Including oils in the diet that are high in alpha-linolenic acid has been thought to protect the heart and to prevent cardiovascular disease, but recent reviews have cast doubt on this, finding only slightly positive outcomes or even negative outcomes.[6][7][8][9] Two studies on health effects of mustard oil have been conducted in India, which had conflicting results. One found that mustard oil had no protective effect on the heart, and the authors reckoned that the benefits of alpha-linolenic acid were outweighed by the harm of erucic acid,[10] while another study found that mustard oil had a protective effect, and the authors reckoned that the benefits of alpha-linolenic acid outweighed the harm of erucic acid.[11]

The use of mustard oils in traditional societies for infant massage has been identified by one study as risking damaging skin integrity and permeability.[12] Other studies over larger samples have shown that massaging with mustard oil improved the weight, length, and midarm and midleg circumferences as compared to infants without massage, although sesame oil is a better candidate for this than mustard oil.[13]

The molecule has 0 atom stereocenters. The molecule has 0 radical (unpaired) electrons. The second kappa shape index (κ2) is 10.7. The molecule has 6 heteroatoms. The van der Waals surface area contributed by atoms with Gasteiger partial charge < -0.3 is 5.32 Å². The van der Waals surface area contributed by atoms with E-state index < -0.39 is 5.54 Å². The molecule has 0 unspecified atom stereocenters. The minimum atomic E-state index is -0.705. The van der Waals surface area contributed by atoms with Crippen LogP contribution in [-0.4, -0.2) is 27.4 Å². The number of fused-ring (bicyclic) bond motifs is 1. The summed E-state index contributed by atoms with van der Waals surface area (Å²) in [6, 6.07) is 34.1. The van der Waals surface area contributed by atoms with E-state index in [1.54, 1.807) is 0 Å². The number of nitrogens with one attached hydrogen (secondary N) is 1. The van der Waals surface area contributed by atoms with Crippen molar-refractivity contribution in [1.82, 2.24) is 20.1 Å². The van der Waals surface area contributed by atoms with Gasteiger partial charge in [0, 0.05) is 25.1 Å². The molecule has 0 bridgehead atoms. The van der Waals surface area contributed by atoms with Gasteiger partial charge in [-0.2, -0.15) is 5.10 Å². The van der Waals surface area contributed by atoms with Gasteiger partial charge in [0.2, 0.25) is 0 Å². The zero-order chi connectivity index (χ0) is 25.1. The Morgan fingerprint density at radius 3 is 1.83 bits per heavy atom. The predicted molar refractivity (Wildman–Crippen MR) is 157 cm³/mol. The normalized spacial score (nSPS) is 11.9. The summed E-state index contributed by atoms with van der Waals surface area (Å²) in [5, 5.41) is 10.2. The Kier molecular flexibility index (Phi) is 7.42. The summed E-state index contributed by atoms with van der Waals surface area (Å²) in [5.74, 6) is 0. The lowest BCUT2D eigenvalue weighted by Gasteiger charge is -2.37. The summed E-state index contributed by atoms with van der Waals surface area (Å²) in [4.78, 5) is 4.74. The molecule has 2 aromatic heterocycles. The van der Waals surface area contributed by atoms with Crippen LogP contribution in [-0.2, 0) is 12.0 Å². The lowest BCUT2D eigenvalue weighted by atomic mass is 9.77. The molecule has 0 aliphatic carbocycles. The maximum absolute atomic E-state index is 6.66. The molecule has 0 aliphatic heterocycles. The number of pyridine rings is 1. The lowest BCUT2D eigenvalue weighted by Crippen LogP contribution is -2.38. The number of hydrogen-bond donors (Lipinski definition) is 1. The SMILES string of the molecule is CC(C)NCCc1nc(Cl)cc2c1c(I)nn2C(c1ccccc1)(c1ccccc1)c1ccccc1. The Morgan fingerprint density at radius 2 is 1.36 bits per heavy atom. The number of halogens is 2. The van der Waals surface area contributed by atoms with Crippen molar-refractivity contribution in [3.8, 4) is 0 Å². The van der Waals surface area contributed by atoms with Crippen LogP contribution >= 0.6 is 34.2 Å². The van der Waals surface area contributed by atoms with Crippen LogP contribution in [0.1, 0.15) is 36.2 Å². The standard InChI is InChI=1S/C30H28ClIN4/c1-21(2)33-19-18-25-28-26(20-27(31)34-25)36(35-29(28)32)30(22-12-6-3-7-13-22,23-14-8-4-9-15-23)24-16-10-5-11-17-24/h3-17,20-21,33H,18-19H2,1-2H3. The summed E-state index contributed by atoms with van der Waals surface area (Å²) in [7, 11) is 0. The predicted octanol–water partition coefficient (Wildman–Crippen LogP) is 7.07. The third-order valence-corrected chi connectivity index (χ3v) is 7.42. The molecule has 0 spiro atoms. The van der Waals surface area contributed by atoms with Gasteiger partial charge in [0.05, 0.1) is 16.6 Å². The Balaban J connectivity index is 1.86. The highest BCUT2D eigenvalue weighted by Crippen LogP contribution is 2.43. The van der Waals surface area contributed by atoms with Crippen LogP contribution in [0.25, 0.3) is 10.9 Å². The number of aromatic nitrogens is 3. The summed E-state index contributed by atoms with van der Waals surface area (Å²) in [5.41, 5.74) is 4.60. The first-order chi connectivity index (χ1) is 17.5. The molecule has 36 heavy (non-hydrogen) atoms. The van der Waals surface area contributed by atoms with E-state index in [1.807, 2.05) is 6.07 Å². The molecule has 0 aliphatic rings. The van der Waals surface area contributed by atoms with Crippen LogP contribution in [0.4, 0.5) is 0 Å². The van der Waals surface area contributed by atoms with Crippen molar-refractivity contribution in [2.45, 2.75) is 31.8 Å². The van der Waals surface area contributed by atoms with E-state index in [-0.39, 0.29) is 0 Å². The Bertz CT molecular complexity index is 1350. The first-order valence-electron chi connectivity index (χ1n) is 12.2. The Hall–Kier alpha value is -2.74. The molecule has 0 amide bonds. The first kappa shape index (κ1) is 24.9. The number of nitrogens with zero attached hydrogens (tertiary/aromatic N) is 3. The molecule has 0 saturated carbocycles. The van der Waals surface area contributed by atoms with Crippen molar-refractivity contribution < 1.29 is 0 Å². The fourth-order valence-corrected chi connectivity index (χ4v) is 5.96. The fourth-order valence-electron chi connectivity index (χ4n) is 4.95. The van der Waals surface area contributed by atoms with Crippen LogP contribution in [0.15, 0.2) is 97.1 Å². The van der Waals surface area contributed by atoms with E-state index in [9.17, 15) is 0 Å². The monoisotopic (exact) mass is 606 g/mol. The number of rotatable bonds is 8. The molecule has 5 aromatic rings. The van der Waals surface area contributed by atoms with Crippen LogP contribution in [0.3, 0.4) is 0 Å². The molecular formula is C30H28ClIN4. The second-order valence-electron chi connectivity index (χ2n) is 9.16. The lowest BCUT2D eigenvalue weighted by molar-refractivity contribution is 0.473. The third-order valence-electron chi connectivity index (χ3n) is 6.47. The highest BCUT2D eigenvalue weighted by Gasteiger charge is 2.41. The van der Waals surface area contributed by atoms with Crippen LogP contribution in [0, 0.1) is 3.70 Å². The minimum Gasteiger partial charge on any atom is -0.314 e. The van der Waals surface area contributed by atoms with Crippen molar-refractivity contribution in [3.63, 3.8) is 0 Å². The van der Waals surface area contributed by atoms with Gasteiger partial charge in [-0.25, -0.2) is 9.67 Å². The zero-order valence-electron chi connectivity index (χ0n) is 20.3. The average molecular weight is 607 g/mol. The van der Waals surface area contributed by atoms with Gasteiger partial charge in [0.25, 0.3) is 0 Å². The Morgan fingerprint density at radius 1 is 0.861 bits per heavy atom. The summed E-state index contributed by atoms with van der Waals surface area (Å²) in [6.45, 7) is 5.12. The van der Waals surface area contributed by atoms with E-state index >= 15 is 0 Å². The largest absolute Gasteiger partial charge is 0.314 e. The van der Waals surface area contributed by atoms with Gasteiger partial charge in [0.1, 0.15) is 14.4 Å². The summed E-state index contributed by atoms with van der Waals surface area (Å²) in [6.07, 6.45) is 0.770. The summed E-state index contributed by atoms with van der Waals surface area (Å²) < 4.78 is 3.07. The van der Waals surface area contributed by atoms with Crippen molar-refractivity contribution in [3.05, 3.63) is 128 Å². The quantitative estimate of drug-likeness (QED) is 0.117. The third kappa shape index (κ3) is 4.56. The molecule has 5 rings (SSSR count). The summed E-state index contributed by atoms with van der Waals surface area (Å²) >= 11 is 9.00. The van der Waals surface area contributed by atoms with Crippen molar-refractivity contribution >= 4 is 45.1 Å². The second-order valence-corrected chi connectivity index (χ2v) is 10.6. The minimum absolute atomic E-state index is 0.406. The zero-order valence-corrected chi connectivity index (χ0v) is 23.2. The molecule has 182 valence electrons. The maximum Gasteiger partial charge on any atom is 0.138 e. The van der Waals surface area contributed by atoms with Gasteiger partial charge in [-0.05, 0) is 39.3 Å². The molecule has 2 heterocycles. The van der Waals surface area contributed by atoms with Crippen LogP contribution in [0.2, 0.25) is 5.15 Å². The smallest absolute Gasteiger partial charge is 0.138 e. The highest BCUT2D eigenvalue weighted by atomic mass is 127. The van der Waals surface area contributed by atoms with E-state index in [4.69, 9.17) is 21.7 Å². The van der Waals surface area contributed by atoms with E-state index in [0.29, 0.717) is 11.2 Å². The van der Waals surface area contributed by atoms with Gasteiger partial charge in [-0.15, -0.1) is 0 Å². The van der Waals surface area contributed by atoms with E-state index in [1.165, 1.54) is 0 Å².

There are cultivars of mustard containing low percentages of erucic acid (<2%), which oil is marketed for human consumption.

Nutritional informationEdit

According to the USDA,[14] 100 grams of mustard oil contains:

  • Energy: 3699 kJ (or 884 kcal)
  • Total lipid (fat): 100.0 g
  • Carbohydrates: 0.0 g
  • Fibers: 0.0 g
  • Protein: 0.0

The fat content comprises (per 100 g):[15]

  • Fatty acids, total saturated: 11.582 g
  • Fatty acids, total monounsaturated: 59.187 g
  • Fatty acids, total polyunsaturated: 21.230 g

Essential oilEdit

The pungency of the condiment mustard results when ground mustard seeds are mixed with water, vinegar, or other liquid (or even when chewed). Under these conditions, a chemical reaction between the enzyme myrosinase and a glucosinolate known as sinigrin from the seeds of black mustard (Brassica nigra) or brown Indian mustard (Brassica juncea) produces allyl isothiocyanate. By distillation one can produce a very sharp-tasting essential oil, sometimes called volatile oil of mustard, containing more than 92% allyl isothiocyanate. The pungency of allyl isothiocyanate is due to the activation of the TRPA1 ion channel in sensory neurons. White mustard (Brassica hirta) does not yield allyl isothiocyanate, but a different and milder isothiocyanate.[16]